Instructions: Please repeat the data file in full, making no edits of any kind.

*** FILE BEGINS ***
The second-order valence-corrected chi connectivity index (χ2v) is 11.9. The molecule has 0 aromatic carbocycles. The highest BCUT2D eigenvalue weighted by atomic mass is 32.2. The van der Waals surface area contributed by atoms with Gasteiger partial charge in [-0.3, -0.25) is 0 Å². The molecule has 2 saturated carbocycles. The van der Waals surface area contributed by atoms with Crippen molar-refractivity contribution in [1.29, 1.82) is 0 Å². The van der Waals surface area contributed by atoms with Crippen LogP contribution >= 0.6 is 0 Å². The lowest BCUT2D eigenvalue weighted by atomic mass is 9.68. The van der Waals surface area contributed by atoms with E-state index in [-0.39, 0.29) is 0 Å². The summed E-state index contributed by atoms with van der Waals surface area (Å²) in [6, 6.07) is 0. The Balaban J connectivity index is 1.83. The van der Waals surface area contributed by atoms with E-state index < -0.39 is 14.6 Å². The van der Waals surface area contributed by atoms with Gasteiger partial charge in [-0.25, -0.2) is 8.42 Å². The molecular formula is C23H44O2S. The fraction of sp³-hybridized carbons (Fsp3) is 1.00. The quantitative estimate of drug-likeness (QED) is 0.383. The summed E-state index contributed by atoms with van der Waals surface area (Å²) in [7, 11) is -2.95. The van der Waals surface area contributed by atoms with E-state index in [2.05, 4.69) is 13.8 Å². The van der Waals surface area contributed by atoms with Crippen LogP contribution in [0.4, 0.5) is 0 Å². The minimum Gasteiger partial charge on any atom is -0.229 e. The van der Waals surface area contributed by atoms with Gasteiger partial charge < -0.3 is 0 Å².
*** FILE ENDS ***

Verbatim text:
The second-order valence-corrected chi connectivity index (χ2v) is 11.9. The molecule has 0 aromatic carbocycles. The highest BCUT2D eigenvalue weighted by atomic mass is 32.2. The van der Waals surface area contributed by atoms with Gasteiger partial charge in [-0.3, -0.25) is 0 Å². The molecule has 2 saturated carbocycles. The van der Waals surface area contributed by atoms with Crippen molar-refractivity contribution in [1.29, 1.82) is 0 Å². The van der Waals surface area contributed by atoms with Crippen LogP contribution >= 0.6 is 0 Å². The lowest BCUT2D eigenvalue weighted by atomic mass is 9.68. The van der Waals surface area contributed by atoms with E-state index in [-0.39, 0.29) is 0 Å². The summed E-state index contributed by atoms with van der Waals surface area (Å²) in [6, 6.07) is 0. The Balaban J connectivity index is 1.83. The van der Waals surface area contributed by atoms with E-state index < -0.39 is 14.6 Å². The van der Waals surface area contributed by atoms with Gasteiger partial charge in [-0.25, -0.2) is 8.42 Å². The molecular formula is C23H44O2S. The fraction of sp³-hybridized carbons (Fsp3) is 1.00. The quantitative estimate of drug-likeness (QED) is 0.383. The summed E-state index contributed by atoms with van der Waals surface area (Å²) in [7, 11) is -2.95. The van der Waals surface area contributed by atoms with E-state index in [2.05, 4.69) is 13.8 Å². The van der Waals surface area contributed by atoms with Crippen LogP contribution in [0.4, 0.5) is 0 Å². The minimum Gasteiger partial charge on any atom is -0.229 e. The van der Waals surface area contributed by atoms with Gasteiger partial charge < -0.3 is 0 Å².